Deja vu in Oscar's costume design race

Commentary: Sandy Powell, Colleen Atwood facing off again

Because ABC and the Academy of Motion Picture Arts and Sciences are pulling out all the stops to promote the 82nd Annual Academy Awards, they might consider billing the best costume design category as a smackdown for the "Project Runway" set.

In what other race this year can you find two nominees who have been nominated eight times apiece, who have gone head-to-head on five previous occasions and who have won two Oscars each in their earlier face-offs?

This year, they're back again.

Sandy Powell, who took home Oscars for 1998's "Shakespeare in Love" and 2004's "The Aviator," is nominated for Apparition's "The Young Victoria," in which her costumes chart the transition the young queen made from embattled princess to fledgling monarch.

Joining her once more in the nominees' circle is Colleen Atwood, nominated for outfitting some of the most iconic actresses in the world in the Weinstein Co.'s "Nine." Atwood won Oscars for 2002's "Chicago" and 2005's "Memoirs of a Geisha."

Turns out, though, theirs is a friendly rivalry.

"We laugh about it; we're always up against each other, and we have enormous respect for each other," Powell says. In fact, on one of the rare occasions when Atwood was nominated (for 2007's "Sweeney Todd") and Powell wasn't, Atwood dashed off a note to Powell, telling her how much she missed her on the red carpet.

Seconds Attwood, "Sandy, her husband Alfie and my family have gotten to know each other with our common nominations. The night is huge, and it is always fun to see familiar faces."

One reason the two have earned so much Oscar attention, Powell theorizes, "is we're lucky. We both work with the same directors regularly."

Although Powell's nomination this year came from collaborating with Jean-Marc Vallee for the first time, she has worked most closely in recent years with Martin Scorsese. She designed the costumes for his just-opened "Shutter Island" and is about to begin work on his next project, "The Invention of Hugo Cabret."

"Nine" marks the third time Atwood has worked with Rob Marshall, and she also frequently joins forces with Tim Burton -- the upcoming "Alice in Wonderland" is their latest film together.

Come Oscar Night, the two designers will be part of a group that also includes four-time nominee Janet Patterson for "Bright Star" and first-time nominees Catherine Leterrier for "Coco Before Chanel" and Monique Prudhomme for "The Imaginarium of Doctor Parnassus."

Powell and Atwood's name recognition aside, it's a relatively equal playing field because none of the films in the category is riding the coattails of a perspective best picture winner.

Adding interest to the race is the fact that in several of the films, the costumes, far from being mere window dressing, provide a veritable subtext.

"Coco," for example, looks at the early life of fashion designer Coco Chanel, played by Audrey Tautou, subtly pointing out the influences that would later find expression in Chanel's work as a groundbreaking innovator of haute couture. The film, which harkens back to a classic like 1939's "The Women," even concludes with a full-fledged fashion show.

Similarly, in Jane Campion's "Bright Star," John Keats' love interest Fanny Brawne, played by Abbie Cornish, is herself something of a home-taught fashionista who stitches her own outfits, setting herself apart from the crowd.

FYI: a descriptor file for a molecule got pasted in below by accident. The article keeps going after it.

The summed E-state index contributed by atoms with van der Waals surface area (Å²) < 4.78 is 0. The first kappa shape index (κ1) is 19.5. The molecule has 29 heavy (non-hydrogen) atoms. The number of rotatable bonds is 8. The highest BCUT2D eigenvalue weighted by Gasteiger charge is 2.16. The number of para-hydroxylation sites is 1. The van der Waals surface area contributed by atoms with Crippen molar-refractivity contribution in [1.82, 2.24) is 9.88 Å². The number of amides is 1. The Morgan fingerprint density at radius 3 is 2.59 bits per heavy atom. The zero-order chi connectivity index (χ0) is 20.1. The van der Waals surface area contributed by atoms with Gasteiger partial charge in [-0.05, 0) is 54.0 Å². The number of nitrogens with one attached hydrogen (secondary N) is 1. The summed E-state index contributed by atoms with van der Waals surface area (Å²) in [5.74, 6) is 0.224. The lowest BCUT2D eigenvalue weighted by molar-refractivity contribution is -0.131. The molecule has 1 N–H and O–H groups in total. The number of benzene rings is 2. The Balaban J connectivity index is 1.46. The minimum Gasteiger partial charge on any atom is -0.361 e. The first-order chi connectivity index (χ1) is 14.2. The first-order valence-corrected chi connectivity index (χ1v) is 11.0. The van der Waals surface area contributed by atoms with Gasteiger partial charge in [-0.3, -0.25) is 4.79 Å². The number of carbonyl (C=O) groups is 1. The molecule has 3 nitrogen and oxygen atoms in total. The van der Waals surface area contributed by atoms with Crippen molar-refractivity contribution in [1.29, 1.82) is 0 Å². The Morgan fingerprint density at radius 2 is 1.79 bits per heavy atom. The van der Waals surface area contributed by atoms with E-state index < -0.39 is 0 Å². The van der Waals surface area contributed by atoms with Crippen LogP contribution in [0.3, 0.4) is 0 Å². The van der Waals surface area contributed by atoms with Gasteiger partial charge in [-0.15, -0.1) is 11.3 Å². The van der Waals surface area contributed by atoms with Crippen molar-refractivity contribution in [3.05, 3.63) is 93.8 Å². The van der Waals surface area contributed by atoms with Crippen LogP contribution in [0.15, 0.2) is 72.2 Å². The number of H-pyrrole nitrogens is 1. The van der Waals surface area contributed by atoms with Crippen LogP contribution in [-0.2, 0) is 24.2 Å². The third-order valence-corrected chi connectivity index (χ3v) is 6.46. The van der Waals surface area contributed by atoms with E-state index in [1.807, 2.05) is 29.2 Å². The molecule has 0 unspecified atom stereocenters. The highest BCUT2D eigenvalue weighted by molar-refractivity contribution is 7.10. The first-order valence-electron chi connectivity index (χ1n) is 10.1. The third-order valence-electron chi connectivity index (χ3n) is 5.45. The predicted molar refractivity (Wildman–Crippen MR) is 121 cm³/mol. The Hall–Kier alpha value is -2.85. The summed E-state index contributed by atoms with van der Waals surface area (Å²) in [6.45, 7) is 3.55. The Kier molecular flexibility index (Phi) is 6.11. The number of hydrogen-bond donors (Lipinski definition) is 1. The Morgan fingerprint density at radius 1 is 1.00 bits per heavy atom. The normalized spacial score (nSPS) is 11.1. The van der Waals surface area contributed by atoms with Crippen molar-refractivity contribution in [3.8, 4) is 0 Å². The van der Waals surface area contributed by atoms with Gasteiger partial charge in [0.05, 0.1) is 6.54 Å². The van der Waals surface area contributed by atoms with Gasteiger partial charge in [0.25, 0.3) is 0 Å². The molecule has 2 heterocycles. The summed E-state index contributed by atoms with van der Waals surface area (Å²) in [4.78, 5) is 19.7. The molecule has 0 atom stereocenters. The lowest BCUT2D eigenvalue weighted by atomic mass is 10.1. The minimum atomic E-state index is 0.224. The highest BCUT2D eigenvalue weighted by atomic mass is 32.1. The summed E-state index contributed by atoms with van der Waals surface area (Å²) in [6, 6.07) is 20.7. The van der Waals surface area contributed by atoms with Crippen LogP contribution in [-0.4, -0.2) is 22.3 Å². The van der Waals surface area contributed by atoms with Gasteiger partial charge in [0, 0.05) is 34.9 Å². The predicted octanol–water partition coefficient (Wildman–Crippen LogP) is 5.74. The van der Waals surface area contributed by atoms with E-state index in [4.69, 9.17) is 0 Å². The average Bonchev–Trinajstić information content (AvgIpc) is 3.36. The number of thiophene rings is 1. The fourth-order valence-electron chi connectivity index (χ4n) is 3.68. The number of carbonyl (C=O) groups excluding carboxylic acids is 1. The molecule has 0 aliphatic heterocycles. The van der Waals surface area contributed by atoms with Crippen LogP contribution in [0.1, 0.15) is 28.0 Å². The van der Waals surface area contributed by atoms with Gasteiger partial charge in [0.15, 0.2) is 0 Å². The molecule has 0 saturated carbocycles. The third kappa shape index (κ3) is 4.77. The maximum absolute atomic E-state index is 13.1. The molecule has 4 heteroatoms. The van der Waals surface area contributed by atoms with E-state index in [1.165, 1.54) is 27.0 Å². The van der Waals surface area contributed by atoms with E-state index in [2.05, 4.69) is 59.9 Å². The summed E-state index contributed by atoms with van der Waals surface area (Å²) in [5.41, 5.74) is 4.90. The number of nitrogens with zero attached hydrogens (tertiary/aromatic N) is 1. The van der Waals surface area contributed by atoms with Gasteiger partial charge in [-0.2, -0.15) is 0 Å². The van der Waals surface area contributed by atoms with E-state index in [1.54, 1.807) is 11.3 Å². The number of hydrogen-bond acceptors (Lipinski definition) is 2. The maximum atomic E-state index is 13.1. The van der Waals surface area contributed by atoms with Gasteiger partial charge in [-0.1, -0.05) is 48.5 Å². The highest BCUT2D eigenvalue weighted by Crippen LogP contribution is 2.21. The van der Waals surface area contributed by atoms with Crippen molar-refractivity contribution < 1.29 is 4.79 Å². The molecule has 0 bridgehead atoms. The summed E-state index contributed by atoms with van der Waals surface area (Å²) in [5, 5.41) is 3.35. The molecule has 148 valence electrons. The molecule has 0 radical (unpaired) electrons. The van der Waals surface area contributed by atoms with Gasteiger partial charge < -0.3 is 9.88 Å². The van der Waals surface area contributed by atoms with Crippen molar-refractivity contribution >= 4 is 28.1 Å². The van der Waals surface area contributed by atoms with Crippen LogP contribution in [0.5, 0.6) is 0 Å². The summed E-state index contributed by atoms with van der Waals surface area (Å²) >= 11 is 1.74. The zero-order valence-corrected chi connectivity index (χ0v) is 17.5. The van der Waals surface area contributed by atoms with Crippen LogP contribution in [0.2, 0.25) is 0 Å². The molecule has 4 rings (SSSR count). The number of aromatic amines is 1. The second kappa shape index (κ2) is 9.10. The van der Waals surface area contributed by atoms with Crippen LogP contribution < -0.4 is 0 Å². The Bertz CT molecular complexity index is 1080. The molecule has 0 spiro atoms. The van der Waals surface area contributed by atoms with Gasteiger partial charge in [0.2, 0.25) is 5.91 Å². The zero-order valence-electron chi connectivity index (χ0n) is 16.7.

Even "Nine," which swirls around Daniel Day-Lewis' film director Guido Contini, offers a shout-out to designers, with Judi Dench playing a costume designer on whom Guido leans for advice.

Although there are no obvious markers to suggest which way the Academy might lean, Powell did earn the corresponding BAFTA on Sunday. "I was genuinely shocked," she says. "I wasn't expecting it." Although she had won one BAFTA, for 1998's "Velvet Goldmine," Powell had become accustomed to leaving the BAFTAs empty-handed -- "Gangs" and "Aviator" earned her BAFTA noms but not the final award.

The BAFTA choice isn't necessarily predictive of the Academy's, though, because two of the Oscar-nominated films, "Nine" and "Parnassus," weren't included, with the BAFTA list instead filled out by "An Education" and "A Single Man."

But in a kind of dress rehearsal for the Oscars, Powell and Atwood will go up against each other Thursday night, when the Costume Designers Guild holds its 12th annual CDG Awards at the Beverly Hilton. They are nominated in the period film category with "Coco," Ann Roth for "Julie & Julia" and Jenny Beavan for "Sherlock Holmes."

Powell, who will be flying in from London for the event, also is to receive the Lacoste Career Achievement in Film Award, which Atwood received in 2006.

Neither Powell nor Atwood has entered the territory of costume designer record-holder Edith Head -- Hollywood's doyenne of design was nominated 35 times and won on eight occasions, including her final Oscar for 1973's "The Sting" -- but Powell says that with familiarity, the awards process has become easier.

"You know the ropes," she says. "And you know what's going to happen. Having said that, you still have the same emotions and buildup. It's like doing a job. You have to be so organized, have a speech, so it is quite pressured."

At least, though, these nominees don't have to turn to another designer for help. On the two evenings when Powell was called to the stage, she was wearing her own designs, "which came out of whatever I was working on at the time." This year, she expects to opt for something vintage.

On the other hand, they can't blame another designer for any fashion faux pas, either. "I think as a costume designer dressing myself for Oscar night is daunting," says Attwood. "In my experience, I have always been working and tend to leave it to later than I should."